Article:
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Clayton Kelly Gross remarks that a fighter pilot cannot talk without using his hands. He recalled getting to England and the bombing going on from there. They were assigned to the 9th Air Force and he recalls getting to Greenham Common and having to put their bunks together because nobody would do it for them. He was rooming with Brueland and Emerson [Annotator’s Note: Lowell K. Brueland and Wallace Emerson] who were men who became aces in the unit along with Gross. They were in the middle of putting the cots together. Brueland and Emerson were on their knees trying to put them together and Gross was tired and standing at the moment when someone knocked on the door and then it opened and a gentleman stepped in and said hello and that his name was Pete Quesada and he wanted to introduce himself. Gross introduced himself and as he stuck out his hand he noticed the star on the gentleman’s collar as he extended his hand. Gross called for the others in the room to come to attention. They looked up and Quesada said to stay where they were and don’t get up. He said he was commanding the 19th Tactical Air Force and “You are part of my unit and the first fighter group in my unit and I have great plans and feelings about how you are going to do.” He was right; they turned out to be number one. That night he said hello to everyone in the squadron one at a time. They were assigned to the 8th Air Force for escort duty and did that on a regular basis to start with. But eventually they were going to get to their own job of supporting the ground troops with doing dive bombing and strafing. They had done a little of that before, but they started carrying bombs. They usually carried 500 pound bombs, one under each wing, and they could do great damage if you hit what you were aiming at. They had practiced in the P-39 throwing garbage sacks out the window and it was not the same. They had to experiment to see how to get the bomb on the right place. He recalled one mission in the Omaha Beach area and was given the job of breaking rail lines. He found a little station area with cross tracks that was a good place to do it. There was a little house nearby and so he went down and dropped his bomb and pulled up and looked back and the little white house disappeared and not the train tracks. He hoped that it was a German headquarters and not a French family living there. He did better later. He did one, dive bombing on a little village where they had some tanks held up and he dropped a bomb that went right through the roof of the building he was in. He came back and in debriefing he told them he hit it right on the button. He was Operations Officer at the time and about a week later he was sitting at his desk and he picked up the latest issue of “Stars and Stripes” and he looks at the article on the front page that says “Pilot Claims Hole in One” and then it said the pilot says the bomb went down the chimney and he thought, “Well, isn’t that stupid? How in the hell can you tell if it went down the chimney or not.” Then he read the next line and it said Lieutenant Clayton K. Gross. He called Browning and asked what he was doing to him. They had another thing they dropped that was a wicked weapon called napalm. You usually ran those to skip bomb to the target and then pull up and away. He would hate to be in the middle of it and was sorry about it. He feels sorry about a lot of things now, but also feels like they just did what they had to do though. He also notes he is not anti-military now and he is anything but. Gross recalled if you hung around London long enough, you got to where you really did not like it at all. In fact when they were stationed there they would go spend two or three days and it was plenty and you would get fed up with it. Once they got to the Continent they felt it would be nice to have people to talk to who were speaking their language instead of French. It became kind of a job to get a job to go back to England every now and then which they could do. They could go back and spend a couple of days in London. London during the war was blacked out and the people were accepting of what was happening. They had their bomb shelters if the sirens went off. He was in London a couple of times when there was a siren. He did not know where to go, so he just stood there and waited and thankfully it did not land anywhere close. Gross feels somebody up above was watching out for him the whole war. Besides that he was very lucky. Gross recalls the greatest entertainment was to go down to Piccadilly Circus at night and see the life and the people—the newspaper men selling “London Times” and condoms. The ladies seemed a little loose, in fact too loose for him, so he ignored them. They had a lady join a friend of his and he and she got between them and hooked both their arms. She said, “You know what I like about you Yanks?” They said they did not know. She told them they had silk shorts and patted them both on the rear. Gross told her if he had a spare pair then he would give them to her but he did not. He recalls it was an education in life to be there. He happened to fly back to England in a Mustang with a back seat on it. It was called a two-seater because it was designed to carry Eisenhower to look over the bridge holding them up in Normandy. Pete Quesada flew Eisenhower in it and they kept the plane. The name of it was “Stars Looked Down.” They asked Gross to fly a sergeant to London on 8 May to be married the next day and so Gross put him in the back seat and flew from the Munich area to London and it took about three hours including sightseeing. Gross showed him some of the damage to the German cities by circling over them. In one small village where there was a road coming in from each direction and in the center, there was nothing but a pile of bricks. There was nothing and that was what was left of the city. They flew to London and landed at a big airport and a big air field but nobody came out. He taxied around looking for someone to talk to and, “Where is he supposed to park?” and, “What is he supposed to do?” He even taxied with his tail wheel up, going about 90 miles an hour, just to get around the field a little bit. They finally found a place with several buildings, so they stopped and parked their own airplane. They went into the building and in the building they could hear sounds in the distance. They followed the sounds and it turned out to be a party because the war had ended while they were in the air. It took them about five hours to get downtown and all the offices were closed and he could not get a license and Gross does not know if he found his intended bride as he did not end up seeing him again. He did recall being in London when they cut the lights back on and he enjoyed being there to watch it. There were great stories about parties at the end of the war. He talked about hearing one about a pilot that survived the war and then got drunk with a bunch of his buddies and they all piled in a jeep and he sat on the hood and the driver was drunk and ran into a wall and cut the pilots wings off at the knee. He also heard of a B-17 group where they were firing their guns in the air and then leveled their guns across the field and that went back and forth until they probably wrecked two or three B-17s. It was a great day for people who had been fighting it.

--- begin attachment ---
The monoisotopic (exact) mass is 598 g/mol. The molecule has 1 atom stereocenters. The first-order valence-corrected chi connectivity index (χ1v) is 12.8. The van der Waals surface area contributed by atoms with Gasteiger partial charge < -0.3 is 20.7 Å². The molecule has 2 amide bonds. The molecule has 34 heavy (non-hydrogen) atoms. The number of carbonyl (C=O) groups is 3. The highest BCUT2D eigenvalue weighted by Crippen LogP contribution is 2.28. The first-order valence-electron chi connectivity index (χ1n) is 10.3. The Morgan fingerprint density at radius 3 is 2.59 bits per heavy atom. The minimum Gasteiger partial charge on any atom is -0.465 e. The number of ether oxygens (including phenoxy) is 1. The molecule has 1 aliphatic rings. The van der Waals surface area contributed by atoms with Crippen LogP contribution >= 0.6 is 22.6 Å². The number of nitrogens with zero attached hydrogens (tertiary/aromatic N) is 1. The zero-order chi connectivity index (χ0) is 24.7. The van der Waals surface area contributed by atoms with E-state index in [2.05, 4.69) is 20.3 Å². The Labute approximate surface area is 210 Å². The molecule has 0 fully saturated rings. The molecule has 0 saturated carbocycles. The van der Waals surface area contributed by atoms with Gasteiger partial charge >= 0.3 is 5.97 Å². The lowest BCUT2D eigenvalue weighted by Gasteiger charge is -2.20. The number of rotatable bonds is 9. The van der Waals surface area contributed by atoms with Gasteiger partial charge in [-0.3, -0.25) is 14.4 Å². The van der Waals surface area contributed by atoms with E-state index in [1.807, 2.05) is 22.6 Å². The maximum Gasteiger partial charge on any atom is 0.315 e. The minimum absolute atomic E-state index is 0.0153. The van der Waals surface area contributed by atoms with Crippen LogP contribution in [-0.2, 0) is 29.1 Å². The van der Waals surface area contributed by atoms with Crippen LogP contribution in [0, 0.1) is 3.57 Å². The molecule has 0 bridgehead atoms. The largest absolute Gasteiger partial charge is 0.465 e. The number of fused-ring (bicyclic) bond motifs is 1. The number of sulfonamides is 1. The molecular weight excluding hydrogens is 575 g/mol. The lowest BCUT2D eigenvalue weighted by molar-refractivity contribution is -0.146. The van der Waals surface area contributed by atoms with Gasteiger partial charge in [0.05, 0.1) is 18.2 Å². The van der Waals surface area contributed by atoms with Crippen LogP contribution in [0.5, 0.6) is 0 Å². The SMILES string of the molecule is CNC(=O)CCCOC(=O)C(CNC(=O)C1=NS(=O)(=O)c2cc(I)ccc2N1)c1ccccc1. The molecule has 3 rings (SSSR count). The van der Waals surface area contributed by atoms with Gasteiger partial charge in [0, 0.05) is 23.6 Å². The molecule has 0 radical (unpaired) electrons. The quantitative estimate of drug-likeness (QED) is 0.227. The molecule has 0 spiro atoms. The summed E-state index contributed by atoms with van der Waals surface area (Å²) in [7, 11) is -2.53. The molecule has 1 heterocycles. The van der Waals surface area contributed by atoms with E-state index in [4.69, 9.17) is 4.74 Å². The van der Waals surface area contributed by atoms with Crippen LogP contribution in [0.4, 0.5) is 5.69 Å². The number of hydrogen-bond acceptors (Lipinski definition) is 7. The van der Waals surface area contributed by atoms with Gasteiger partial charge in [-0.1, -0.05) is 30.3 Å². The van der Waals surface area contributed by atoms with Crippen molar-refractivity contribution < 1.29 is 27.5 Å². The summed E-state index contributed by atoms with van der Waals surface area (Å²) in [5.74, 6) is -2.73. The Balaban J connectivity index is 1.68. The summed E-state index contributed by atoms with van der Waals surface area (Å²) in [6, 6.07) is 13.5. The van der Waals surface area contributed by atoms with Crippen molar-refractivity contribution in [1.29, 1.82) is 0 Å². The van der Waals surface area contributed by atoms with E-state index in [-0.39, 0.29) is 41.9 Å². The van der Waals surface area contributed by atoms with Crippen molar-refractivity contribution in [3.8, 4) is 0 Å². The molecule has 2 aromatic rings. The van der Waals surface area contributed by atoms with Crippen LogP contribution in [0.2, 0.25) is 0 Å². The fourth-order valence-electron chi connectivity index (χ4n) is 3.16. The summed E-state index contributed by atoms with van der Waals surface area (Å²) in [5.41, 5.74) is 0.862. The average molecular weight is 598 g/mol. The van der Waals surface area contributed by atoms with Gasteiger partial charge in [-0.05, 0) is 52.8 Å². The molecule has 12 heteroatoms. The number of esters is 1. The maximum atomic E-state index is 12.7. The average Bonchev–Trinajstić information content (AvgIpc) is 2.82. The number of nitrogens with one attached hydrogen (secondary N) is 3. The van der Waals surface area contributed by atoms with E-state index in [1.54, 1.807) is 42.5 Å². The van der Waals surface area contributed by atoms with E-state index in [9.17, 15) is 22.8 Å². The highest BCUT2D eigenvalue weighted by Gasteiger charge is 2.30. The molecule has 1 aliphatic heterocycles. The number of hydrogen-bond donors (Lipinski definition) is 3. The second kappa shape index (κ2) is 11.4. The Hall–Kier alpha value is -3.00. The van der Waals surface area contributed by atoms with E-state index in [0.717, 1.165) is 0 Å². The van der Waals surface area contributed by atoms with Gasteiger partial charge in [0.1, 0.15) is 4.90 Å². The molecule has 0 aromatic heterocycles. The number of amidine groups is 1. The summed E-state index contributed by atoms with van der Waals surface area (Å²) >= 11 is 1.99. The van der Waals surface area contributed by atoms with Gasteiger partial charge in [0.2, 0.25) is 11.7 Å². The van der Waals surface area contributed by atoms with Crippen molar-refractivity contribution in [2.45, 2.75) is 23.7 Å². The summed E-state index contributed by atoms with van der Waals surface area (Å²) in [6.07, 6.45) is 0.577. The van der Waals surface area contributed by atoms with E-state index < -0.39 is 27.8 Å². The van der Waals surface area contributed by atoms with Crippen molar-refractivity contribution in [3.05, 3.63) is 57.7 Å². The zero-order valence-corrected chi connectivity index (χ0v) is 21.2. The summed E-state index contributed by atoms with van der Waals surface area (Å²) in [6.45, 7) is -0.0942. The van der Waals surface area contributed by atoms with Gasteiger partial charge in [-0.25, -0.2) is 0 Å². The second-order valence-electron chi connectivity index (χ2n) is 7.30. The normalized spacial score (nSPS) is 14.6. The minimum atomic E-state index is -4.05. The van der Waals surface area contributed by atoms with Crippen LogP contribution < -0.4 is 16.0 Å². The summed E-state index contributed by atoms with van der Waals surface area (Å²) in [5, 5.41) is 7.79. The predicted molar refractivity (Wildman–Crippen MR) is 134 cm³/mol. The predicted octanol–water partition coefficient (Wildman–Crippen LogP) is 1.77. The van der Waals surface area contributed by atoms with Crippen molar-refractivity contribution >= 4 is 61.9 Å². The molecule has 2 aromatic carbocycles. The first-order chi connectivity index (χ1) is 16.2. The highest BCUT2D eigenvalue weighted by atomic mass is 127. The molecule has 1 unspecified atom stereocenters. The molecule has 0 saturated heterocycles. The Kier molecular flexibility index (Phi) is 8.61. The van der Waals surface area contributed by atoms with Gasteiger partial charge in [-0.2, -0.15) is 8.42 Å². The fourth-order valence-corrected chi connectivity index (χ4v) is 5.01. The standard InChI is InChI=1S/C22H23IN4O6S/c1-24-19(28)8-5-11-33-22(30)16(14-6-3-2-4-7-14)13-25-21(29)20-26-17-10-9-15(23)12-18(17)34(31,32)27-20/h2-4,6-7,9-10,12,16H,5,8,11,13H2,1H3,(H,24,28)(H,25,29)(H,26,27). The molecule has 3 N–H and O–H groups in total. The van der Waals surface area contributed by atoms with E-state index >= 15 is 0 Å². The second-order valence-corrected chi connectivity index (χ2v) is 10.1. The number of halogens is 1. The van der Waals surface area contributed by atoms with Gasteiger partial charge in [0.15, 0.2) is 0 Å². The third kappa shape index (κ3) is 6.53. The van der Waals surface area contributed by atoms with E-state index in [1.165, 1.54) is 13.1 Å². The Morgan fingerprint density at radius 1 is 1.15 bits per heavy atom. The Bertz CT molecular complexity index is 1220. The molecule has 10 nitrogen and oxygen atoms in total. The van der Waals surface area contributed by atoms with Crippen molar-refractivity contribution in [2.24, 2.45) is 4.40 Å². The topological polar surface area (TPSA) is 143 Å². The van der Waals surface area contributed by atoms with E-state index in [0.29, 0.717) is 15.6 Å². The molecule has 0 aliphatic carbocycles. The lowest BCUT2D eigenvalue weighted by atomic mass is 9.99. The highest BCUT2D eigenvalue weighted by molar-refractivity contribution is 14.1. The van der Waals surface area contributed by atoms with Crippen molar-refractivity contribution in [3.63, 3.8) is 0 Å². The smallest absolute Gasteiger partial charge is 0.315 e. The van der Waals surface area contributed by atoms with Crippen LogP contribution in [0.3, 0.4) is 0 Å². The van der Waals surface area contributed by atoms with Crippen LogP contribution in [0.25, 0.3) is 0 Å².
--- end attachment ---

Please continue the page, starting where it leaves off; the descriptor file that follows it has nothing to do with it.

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Clayton Kelly Gross says the 354th Fighter Group was so proud of the 701 kills from the air that they had and in finishing on the top. They went over with some 90 pilots and had 187 pilots killed or captured during the war. Gross recalled the first time he saw the V-1 rocket [Annotator’s Note: German V-1 flying bomb] was at night. They had gone to bed and they were sound asleep and the noise of these going over and the antiaircraft opened up on them and that was what really woke them up. Every 20 minutes or so, a new bomb would come putt, putt, putting about 1,500 feet over their field on its way to London. Gross says the people running the anti-aircraft around their base knew nothing about shooting and knew nothing about leading a moving target. They stood there and watched the men with braces of four 20-millimeter cannons and would start firing on one end and follow the target to the other instead of leading it and would never get close to hitting the target. By the time it had gone from one end to the other they had burned out the barrels and you could see the shells no longer going in a straight line. Some of the pilots went over and tried to tell the guys how to shoot and change the barrels out faster but the crew turned the guns to them and said if you want to learn about it we will show you. Gross remembered they let them go and just not get close to hitting one. The next day one of their pilots, Gross thinks it was Joe Power, went up and knocked one down and it blew up and blew a hole near the field. They did not want that, so they just let them go. Gross was in the air the day the V-2 [Annotator’s Note: German V-2 rocket] came off. He was flying and knew they were cruising along headed north. All of the sudden he saw a tail of smoke go straight up and then turn over and head toward England. It was the first time he had seen or heard of it. They could not do anything about it other than report where it came from so it could be bombed. When Gross went home for his 30 day leave, he was married to a beautiful girl and he will never forget how it took about two weeks to get a ship, then it took another two weeks to get home to New York and then it took him a week on the train to get across the country. When he got across the country, she met him and he thought she was absolutely beautiful. He had left a beautiful girl and came back to a beautiful woman. They were married 53 and a half years before she died. Then he married another beautiful woman. Gross was sent back to Atlantic City {Annotator’s Note: Atlantic City, New Jersey] where he was supposed to get two weeks of rest and rehabilitation. He was rooming with Gil Talbot and they sent for their wives since they had a beautiful hotel and would be there for two weeks. They told them to get the first transportation out there. About two days later a hurricane hit Atlantic City and they evacuated their hotel and had to look for something else. The water was about four or six feet deep in their lobby. They grabbed what they could and got another room and their wives finally showed up and they only had 36 hours together before Gross and Talbot got orders to transfer out. They took a physical, which is normal in the service. That means you take off all your clothes but your shorts and go from one station to another while the doctors test everything. He got to one he had never been to before and it was a psychologist. He was not out in the open like everyone else. He had little canvas walls around the area. When it was his turn, he went in and he had a hangover from drinking the night before with their wives. Gross walked in trying to look as calm as he could and the doctor looked at him and asked if he wanted to go back to combat. Gross said, “Hell no.” The doctor said you are normal and send the next guy in. It’s normal not to want to go back especially if you are married. Gross knows when it came to Korea he left the service when WWII ended and he did everything he could to get back in, but he did not make it. He went back to school instead.